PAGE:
Updated Thu 9:30 PM
SATURDAY’S HURLING SCHEDULE will commence for Tommy Guilfoyle in Dr Hyde Park.
He’s jumped on board as coach to the Roscommon senior hurlers this year, alongside new manager Francis O’Halloran, a pair of Clare natives trying to spread the hurling gospel.
They’re having a puck around at 9am in the Roscommon county ground, to acclimatise themselves to the surroundings before Sunday’s league opener against Tyrone.
Guilfoyle, a long-serving stalwart in Clare hurling forward lines, will be on the sideline for that Division 3A fixture but in between he’ll be back home immersed in local hurling matters.
The plan is hit the road and by Saturday lunchtime be parked up at the Gaelic Grounds in Limerick. He’s on co-commentary duty for Clare FM, this is a game close to his heart. His alma mater St Joseph’s from Tulla partake in a moment of history, their first appearance in a Dr Harty Cup final, the premier Munster hurling colleges competition.
There will be a healthy representation of players from his own club Feakle. The semi-final win over Waterford’s De La Salle took place in Mallow and saw another day of hurling double-jobbing.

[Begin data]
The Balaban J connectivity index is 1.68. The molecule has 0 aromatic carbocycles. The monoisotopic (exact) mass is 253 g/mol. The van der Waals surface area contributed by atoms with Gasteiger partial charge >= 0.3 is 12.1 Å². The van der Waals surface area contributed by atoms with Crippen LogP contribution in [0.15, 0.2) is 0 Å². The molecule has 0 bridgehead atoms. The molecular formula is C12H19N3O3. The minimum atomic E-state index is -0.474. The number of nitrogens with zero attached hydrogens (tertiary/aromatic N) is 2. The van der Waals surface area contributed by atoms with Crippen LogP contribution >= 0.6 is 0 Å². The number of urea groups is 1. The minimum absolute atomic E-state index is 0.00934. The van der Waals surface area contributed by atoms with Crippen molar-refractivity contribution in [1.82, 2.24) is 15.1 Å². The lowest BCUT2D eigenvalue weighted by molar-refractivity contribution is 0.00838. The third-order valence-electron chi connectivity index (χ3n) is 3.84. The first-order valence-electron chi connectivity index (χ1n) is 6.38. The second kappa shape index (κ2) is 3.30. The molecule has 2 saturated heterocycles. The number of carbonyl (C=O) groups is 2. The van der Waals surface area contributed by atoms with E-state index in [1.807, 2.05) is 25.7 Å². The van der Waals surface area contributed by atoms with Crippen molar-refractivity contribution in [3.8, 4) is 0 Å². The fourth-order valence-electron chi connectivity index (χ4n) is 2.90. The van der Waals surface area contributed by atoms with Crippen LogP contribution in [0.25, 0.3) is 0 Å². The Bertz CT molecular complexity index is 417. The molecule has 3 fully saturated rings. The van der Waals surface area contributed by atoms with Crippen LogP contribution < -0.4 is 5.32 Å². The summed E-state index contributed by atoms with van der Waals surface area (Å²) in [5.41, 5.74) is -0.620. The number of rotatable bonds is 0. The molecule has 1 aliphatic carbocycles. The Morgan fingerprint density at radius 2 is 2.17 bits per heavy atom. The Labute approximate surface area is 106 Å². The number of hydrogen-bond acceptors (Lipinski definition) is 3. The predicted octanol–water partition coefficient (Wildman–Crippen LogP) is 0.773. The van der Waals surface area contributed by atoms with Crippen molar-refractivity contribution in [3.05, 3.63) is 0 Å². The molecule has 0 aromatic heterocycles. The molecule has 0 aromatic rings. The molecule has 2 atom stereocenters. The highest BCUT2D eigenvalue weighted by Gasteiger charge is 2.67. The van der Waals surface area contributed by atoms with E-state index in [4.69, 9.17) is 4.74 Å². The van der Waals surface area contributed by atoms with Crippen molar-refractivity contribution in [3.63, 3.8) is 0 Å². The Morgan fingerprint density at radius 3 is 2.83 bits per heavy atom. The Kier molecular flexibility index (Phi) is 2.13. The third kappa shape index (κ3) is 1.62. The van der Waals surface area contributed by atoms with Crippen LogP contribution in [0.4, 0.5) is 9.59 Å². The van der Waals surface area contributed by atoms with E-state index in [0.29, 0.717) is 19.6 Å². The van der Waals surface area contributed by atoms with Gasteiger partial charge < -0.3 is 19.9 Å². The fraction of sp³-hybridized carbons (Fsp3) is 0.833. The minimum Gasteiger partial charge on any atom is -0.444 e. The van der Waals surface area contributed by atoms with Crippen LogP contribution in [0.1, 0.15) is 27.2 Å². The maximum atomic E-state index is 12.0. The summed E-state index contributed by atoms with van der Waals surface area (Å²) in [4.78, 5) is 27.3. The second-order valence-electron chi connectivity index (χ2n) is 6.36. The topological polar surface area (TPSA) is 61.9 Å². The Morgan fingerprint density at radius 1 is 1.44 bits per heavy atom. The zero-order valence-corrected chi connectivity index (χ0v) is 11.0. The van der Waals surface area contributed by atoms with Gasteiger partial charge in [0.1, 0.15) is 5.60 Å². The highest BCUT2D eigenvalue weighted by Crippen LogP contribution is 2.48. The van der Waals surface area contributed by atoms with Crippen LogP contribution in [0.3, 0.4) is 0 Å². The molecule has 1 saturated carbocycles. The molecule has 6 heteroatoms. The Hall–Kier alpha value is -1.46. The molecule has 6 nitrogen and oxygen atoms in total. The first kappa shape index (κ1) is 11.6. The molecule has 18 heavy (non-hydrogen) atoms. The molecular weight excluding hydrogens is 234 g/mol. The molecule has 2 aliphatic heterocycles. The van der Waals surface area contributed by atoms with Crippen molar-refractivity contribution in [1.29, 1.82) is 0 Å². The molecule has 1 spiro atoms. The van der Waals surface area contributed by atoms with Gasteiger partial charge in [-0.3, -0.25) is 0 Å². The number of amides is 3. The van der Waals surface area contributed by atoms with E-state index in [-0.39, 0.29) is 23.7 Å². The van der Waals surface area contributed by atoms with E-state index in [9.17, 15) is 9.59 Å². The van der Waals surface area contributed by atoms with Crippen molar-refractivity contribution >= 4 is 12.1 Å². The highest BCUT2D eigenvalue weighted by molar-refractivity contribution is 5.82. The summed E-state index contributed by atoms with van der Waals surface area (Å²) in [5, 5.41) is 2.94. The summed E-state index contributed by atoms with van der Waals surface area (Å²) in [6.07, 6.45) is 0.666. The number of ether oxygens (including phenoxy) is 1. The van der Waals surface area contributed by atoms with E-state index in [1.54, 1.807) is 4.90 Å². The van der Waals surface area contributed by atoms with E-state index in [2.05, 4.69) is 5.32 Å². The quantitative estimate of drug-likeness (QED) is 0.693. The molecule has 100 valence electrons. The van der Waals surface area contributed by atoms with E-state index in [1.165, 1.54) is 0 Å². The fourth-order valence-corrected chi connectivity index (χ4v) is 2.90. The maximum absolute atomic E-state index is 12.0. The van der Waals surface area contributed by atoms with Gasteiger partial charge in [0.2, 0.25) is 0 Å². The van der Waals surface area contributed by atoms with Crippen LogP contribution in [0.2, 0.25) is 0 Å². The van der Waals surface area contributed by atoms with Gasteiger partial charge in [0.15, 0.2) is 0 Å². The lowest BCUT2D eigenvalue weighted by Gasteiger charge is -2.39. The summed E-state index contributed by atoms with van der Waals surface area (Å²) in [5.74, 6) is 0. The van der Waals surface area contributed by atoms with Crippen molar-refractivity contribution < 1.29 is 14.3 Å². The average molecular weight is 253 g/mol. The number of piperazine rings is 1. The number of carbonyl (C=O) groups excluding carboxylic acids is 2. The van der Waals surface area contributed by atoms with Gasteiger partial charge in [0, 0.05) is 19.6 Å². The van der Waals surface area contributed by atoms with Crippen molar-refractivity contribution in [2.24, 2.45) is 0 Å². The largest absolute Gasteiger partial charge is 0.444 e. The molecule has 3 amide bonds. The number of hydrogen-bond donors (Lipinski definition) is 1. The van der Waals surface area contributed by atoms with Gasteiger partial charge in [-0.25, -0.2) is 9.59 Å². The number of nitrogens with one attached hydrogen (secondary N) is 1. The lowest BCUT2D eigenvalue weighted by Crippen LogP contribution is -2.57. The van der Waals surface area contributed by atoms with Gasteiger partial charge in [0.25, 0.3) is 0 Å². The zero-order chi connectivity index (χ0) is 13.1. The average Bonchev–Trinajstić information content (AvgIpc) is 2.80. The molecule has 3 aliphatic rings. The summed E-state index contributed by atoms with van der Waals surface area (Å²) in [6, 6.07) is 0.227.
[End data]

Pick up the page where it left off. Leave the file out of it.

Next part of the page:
After that mid-afternoon game, he was headed to the Connacht GAA Air Dome in Mayo to witness Roscommon win a pre-season provincial league final at the expense of Sligo.
It’s a hectic time but covering so many miles on the road is worth it as he sees the impact in East Clare of this novel hurling journey.
“It’s been building since Christmas really, winning the quarter-final and the semi-final and now this unique occasion.
“The last day, the game was on the Saturday and the lockdown finished on the Friday, so we were back to normal opening. Someone described Tulla on Saturday evening as like Paddy’s weekend, there was a carnival atmosphere around the town.
“The crowd have played a big part in it. They’ve got great support from local clubs and businesses.
“I’ve been at colleges games own the years but the after the quarter-final, the emotion and joy on the field, I never saw that level before. Parents, past pupils, grandparents, teachers, ex-teachers. There was a big sing-song on the field, I never saw it after a game.
“Just relief and great joy. So many outside people that weren’t parents or pupils to turn up to a game, and for it to take off with a school team. Saturday afternoons, watching St Joseph’s Tulla is the place to be.”